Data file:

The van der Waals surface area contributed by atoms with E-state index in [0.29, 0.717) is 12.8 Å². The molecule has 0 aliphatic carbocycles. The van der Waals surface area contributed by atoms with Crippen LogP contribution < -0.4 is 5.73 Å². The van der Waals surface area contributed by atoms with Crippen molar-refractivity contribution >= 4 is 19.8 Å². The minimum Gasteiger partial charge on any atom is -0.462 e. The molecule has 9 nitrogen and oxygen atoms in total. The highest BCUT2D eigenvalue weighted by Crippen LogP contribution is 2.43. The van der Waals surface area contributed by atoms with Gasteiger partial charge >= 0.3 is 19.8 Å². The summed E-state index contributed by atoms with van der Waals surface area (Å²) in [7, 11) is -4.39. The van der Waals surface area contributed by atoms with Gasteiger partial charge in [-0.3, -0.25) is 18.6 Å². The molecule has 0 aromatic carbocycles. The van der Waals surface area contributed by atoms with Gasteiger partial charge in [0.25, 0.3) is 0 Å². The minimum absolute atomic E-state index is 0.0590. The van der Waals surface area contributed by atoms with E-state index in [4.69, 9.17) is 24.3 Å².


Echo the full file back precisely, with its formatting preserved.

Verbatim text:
The van der Waals surface area contributed by atoms with E-state index in [0.29, 0.717) is 12.8 Å². The molecule has 0 aliphatic carbocycles. The van der Waals surface area contributed by atoms with Crippen LogP contribution < -0.4 is 5.73 Å². The van der Waals surface area contributed by atoms with Crippen molar-refractivity contribution >= 4 is 19.8 Å². The minimum Gasteiger partial charge on any atom is -0.462 e. The molecule has 9 nitrogen and oxygen atoms in total. The highest BCUT2D eigenvalue weighted by Crippen LogP contribution is 2.43. The van der Waals surface area contributed by atoms with Gasteiger partial charge >= 0.3 is 19.8 Å². The summed E-state index contributed by atoms with van der Waals surface area (Å²) in [7, 11) is -4.39. The van der Waals surface area contributed by atoms with Gasteiger partial charge in [-0.3, -0.25) is 18.6 Å². The molecule has 0 aromatic carbocycles. The van der Waals surface area contributed by atoms with Gasteiger partial charge in [0.25, 0.3) is 0 Å². The minimum absolute atomic E-state index is 0.0590. The van der Waals surface area contributed by atoms with E-state index in [4.69, 9.17) is 24.3 Å².